THE BUDGET negotiators for the president and Congress are said to be concerned lest they hurt the economy by cutting the deficit too much. What a wonderful problem that would be.

Plainly, they could cut too much -- if, for example, they went all the way to the unrealistic Gramm-Rudman deficit targets in one year. If the Federal Reserve lacked time to compensate with easier money, the perverse result could easily be a recession that, by reducing revenues while turning on countercyclical benefits, would increase the deficit. No pleasure there, but if recent levels of fiscal responsibility are any guide, no enormous danger either. The threshold question is not whether they will do too much but whether they will do anything at all.

The Gramm-Rudman process is widely mocked, and not without cause. But for all the evasions it has engendered, it has helped to keep the deficit below where it otherwise would have gone. It's been clear for some time that the target for next year neither would, could nor should be met. One need in adjusting it is indeed to figure out how much restraint the economy can stand in one year.

The negotiators should err on the conservative side. By that we don't mean a smaller amount of restraint but a larger amount to allow for the slippage that history teaches will always occur. Estimate realistically where the deficit is likely to be without restraint, aim $50 billion lower, divide that up about half in tax increases and half in spending cuts -- the latter about half in defense and half in domestic programs. Easy, and then all the negotiators have to do is pick the cuts and increases. For old hands who know as much about the government as they do, this could be the work of an afternoon.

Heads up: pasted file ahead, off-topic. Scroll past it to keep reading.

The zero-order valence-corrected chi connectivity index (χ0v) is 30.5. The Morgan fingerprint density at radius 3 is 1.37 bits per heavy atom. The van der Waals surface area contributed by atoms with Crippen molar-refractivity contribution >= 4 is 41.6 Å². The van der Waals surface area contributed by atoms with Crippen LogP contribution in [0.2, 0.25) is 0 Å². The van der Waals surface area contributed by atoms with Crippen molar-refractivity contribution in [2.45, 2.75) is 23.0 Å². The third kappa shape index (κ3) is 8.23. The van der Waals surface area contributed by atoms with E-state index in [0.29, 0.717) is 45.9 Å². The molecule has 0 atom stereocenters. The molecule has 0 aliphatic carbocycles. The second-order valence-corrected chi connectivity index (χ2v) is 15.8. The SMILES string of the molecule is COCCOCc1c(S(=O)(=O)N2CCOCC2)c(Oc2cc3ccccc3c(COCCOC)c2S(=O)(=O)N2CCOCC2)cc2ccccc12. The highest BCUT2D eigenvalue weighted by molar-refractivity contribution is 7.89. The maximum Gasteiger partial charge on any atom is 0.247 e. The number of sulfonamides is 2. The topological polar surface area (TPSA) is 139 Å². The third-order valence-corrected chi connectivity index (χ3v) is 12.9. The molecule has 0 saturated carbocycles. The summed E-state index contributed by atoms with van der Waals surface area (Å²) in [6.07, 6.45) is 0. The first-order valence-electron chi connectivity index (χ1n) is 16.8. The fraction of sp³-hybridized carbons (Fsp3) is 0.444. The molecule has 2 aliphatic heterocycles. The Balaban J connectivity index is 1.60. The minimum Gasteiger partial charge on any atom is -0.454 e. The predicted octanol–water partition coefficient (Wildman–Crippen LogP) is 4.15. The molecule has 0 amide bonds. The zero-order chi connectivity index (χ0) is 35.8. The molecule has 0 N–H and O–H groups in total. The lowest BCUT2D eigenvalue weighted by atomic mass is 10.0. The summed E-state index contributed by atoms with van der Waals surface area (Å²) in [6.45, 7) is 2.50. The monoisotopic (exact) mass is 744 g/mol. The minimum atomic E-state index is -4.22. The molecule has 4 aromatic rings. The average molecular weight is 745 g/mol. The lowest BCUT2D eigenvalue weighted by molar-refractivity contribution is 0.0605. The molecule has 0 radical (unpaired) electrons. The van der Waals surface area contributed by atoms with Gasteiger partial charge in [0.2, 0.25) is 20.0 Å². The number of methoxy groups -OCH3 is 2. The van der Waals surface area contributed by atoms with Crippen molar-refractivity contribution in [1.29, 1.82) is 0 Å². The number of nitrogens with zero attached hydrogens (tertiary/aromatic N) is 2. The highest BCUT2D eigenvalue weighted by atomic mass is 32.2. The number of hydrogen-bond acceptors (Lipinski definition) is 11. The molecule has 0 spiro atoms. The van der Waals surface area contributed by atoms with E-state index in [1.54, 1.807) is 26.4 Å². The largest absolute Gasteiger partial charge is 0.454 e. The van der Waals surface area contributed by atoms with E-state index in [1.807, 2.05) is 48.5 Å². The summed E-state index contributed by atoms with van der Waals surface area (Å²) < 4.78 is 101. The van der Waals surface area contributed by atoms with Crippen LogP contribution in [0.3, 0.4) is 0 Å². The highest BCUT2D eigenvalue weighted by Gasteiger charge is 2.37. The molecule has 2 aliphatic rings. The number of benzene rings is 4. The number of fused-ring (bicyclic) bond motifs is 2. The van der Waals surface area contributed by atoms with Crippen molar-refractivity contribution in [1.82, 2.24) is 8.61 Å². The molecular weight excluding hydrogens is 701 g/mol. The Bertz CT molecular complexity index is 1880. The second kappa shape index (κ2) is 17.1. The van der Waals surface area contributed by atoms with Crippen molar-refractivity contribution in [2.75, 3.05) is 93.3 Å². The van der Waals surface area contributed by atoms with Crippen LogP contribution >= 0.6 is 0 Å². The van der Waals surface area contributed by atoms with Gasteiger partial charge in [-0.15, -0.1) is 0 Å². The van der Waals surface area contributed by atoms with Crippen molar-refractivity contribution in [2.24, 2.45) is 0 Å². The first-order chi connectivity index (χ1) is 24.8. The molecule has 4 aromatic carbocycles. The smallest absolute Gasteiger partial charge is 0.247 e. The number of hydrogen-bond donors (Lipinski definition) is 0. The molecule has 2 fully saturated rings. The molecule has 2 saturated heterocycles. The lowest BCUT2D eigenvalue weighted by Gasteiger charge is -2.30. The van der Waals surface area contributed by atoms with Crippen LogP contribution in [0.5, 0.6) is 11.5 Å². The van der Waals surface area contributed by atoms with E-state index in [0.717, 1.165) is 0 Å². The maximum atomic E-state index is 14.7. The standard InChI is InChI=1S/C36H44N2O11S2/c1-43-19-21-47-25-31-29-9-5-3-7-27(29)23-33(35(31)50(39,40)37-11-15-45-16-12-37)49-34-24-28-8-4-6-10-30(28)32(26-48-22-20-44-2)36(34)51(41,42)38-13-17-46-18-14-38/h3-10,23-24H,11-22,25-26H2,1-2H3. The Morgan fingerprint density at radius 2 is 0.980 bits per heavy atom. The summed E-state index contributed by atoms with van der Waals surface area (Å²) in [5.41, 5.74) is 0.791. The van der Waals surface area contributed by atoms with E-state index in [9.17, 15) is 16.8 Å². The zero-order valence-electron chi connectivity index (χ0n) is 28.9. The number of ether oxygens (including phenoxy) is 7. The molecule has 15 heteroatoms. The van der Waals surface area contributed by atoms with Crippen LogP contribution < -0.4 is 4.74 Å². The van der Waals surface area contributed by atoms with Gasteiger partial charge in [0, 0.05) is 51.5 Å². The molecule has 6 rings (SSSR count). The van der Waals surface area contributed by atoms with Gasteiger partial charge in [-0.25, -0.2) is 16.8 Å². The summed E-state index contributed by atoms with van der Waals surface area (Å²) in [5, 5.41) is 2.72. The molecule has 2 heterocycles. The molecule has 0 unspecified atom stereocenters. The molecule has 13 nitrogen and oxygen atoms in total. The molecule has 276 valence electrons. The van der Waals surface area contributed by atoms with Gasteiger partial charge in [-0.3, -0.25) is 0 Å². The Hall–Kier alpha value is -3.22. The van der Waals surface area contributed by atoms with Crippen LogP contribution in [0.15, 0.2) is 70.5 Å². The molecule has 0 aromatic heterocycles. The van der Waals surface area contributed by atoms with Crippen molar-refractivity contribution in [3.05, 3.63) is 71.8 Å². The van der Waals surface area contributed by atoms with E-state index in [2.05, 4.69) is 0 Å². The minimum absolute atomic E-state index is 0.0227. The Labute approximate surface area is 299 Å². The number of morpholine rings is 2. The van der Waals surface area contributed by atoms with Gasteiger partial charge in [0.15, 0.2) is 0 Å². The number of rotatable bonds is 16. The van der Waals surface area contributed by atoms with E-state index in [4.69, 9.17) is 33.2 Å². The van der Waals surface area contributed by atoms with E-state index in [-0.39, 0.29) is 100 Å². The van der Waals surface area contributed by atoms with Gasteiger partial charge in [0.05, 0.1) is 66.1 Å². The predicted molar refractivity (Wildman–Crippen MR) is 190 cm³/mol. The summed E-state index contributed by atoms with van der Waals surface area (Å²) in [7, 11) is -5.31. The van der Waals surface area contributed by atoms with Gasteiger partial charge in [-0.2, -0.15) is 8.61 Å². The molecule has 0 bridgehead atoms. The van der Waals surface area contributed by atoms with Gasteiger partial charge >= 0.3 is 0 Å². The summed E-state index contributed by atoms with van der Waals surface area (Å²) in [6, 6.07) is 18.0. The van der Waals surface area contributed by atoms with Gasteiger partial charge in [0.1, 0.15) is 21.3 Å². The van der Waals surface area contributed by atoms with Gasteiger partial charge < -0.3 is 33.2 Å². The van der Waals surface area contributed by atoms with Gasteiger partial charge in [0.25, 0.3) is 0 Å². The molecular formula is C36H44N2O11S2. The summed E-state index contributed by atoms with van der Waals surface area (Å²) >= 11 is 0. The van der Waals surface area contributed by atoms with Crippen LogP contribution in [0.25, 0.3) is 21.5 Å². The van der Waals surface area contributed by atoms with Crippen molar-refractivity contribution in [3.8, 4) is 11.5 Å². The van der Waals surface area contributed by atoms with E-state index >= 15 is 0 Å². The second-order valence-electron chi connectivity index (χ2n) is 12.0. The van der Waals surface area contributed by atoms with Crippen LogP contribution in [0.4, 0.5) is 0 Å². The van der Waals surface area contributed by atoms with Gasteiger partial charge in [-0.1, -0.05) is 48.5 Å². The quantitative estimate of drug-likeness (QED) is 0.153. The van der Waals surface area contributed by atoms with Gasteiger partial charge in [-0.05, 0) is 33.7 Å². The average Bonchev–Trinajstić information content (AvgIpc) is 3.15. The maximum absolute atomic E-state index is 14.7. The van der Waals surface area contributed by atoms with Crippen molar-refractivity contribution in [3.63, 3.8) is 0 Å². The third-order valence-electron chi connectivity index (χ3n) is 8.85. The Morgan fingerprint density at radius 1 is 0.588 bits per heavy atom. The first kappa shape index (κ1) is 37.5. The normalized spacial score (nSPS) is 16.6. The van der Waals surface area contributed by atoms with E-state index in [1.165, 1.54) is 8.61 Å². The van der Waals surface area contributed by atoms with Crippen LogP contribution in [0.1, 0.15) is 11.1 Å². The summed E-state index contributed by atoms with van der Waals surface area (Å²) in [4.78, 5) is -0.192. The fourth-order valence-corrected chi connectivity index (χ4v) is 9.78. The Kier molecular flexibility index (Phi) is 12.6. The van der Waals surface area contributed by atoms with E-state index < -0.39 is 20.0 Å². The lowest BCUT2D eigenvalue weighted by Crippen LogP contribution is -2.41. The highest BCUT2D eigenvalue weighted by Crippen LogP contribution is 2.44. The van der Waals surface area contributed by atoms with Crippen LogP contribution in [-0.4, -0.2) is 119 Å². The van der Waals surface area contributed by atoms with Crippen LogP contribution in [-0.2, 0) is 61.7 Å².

A recession could come no matter what they do -- we have gone without one for more than seven years, and the economy seems soft. But what would be worse than the recession itself would be to misperceive its cause. For the last recession in the early 1980s, tight money was justly blamed, but tight money was required by the ease and inflation that preceded it and that it had to cure. So here. The country risks too much to go on with a deficit this large and with the drag of the interest rates required to offset and finance it. Higher taxes and lower spending are needed to move the economy out of the danger zone. It would be the ultimate irony of the last nine undisciplined years if the cure were mistaken for the disease.